Padding down the hallway, spilling coffee, I heard the announcer announce, as announcers do, that Doctor Who would be on in a moment and it was time to hide behind the sofa. Do kids actually do that anymore? This is something I’ve been wondering lately. My cynical self’s been wondering of late if the brand and all those tacky plastic free-gift Daleks on the front of Doctor Who mags are detracting from one of the show’s most important jobs; to scare the crap out of kids. It’s part of the thrill.It's part of the legacy. As the the announcer proved, it's a shared cultural memory.

Watching the trailer for this week’s episode, Hide, I’d thought, OK, it’ll be The Haunting of Hill House minus the scares. The ghost’ll turn out to be nice and it’ll collapse under the weight of its own banality, crumbling into a schmaltz-fest that’ll result in me turning into the kind of bitter individual who ends up writing jaded things like this.

But no. Well, yes in a way too because there was a distinct nod to The Haunting of Hill House with the ghostly crashes and bangs, and yes the ghost was nice, so I can  and will   look a little smug but the episode was an excellent surprise. It was actually scary and didn’t rely on tired cinematic devices to achieve this. Instead, with its small cast, claustrophobic interiors and dark look it successfully created an atmosphere of foreboding, much more so than last week’s Cold War episode which, despite taking place on a submarine, really didn’t capture that sense of isolation.

Earlier in the day I’d popped in to see friends. On hearing that I was to be writing this their nine-year-old daughter vanished upstairs and returned with her arms full of Doctor Who collectables and toys. I asked whether the Cold War episode had scared her and she simply shrugged, wrinkled her nose and thoughtfully shook her head. I wonder what she made of this week’s episode?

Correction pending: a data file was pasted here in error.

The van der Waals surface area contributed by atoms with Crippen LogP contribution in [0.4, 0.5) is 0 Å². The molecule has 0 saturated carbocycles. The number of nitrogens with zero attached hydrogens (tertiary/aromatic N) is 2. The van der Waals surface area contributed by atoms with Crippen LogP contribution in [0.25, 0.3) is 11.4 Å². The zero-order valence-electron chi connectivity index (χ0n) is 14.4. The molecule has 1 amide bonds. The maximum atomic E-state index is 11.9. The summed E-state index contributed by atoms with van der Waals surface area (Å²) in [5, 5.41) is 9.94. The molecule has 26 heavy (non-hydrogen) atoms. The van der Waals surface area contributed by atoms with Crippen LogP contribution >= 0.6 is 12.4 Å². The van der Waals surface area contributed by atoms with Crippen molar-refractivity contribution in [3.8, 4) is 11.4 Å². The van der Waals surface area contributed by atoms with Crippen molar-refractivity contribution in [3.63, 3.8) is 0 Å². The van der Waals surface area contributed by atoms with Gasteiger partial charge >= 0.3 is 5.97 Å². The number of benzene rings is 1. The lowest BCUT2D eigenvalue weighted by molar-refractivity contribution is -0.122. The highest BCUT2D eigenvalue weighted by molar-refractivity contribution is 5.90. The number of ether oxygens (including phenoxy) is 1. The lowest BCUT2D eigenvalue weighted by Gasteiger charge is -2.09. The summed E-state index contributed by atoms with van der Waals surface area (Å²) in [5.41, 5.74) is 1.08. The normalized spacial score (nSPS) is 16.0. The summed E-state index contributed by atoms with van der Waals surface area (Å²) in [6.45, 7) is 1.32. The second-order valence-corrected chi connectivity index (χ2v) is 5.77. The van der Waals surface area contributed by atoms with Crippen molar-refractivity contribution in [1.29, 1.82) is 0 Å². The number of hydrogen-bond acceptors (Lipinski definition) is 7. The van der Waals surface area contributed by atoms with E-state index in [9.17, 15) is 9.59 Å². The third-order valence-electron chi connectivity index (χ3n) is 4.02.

It’s the first episode I’ve seen in some time that had support characters which were genuinely engaging. Emma Grayling, as played by Jessica Raine, and Dougray Scott as Professor  Alec Palmer, were shrouded in such a palpable aura of sadness. Isolation, doubt, guilt and fear were the real 'monsters' in this episode. The themes of love, seperation and aloneness were executed with an assured subtleness that proved such a welcome change from spending an hour being repeatedly beaten around the head with a ‘message,’ quite often to the point where I sit, concussed, watching the final credits roll and wondering if I should go along to A&E and get checked for head trauma.

Something’s changed about Matt Smith’s Doctor too. I’m going to step forward and say that I believe he’s a great Doctor, which has only fueled my frustration with the show because it’s all felt like a massive missed opportunity. Last night, and the first two thirds of The Rings of Akhaten (or up until the cosmic sing-along bit) – both by writer, Neil Cross, have provided a glimpse of how good the show really could be. Jenna-Louise Coleman as Clara is really shaping up to be a memorable companion and not just a fresh-off-the-production-line two-dimensional ‘feisty woman.’ As Emma Grayling points out, Clara is more scared than she lets on. So it seems is the Doctor, and perhaps this is what feels different about him; at times he appears full of doubt and painfully vulnerable. In Hide his quirkiness came across as a mask, a performance for those around him. When alone in the pocket universe that mask momentarily slips revealing a completely different Doctor. Perhaps the most chilling moment for me came when Emma Grayling tells Clara not to trust the Doctor; that he has a sliver of ice in his heart. That alone has got me tuning in next week.

Good to see a few 'whovian pleasers' in there as well. There were references to The Eye of Harmony and the blue crystal of Metebelis, stolen by the Doctor in The Green Death and later returned in The Planet of the Spiders – which, incidentally, were two of the first Doctor Who episodes I can clearly remember seeing as a kid, both of which scared me, as they should! The orange spacesuit from The Impossible Planet and The Satan Pit got an outing too, albeit a brief one. Actually it looked in need of a good boil wash.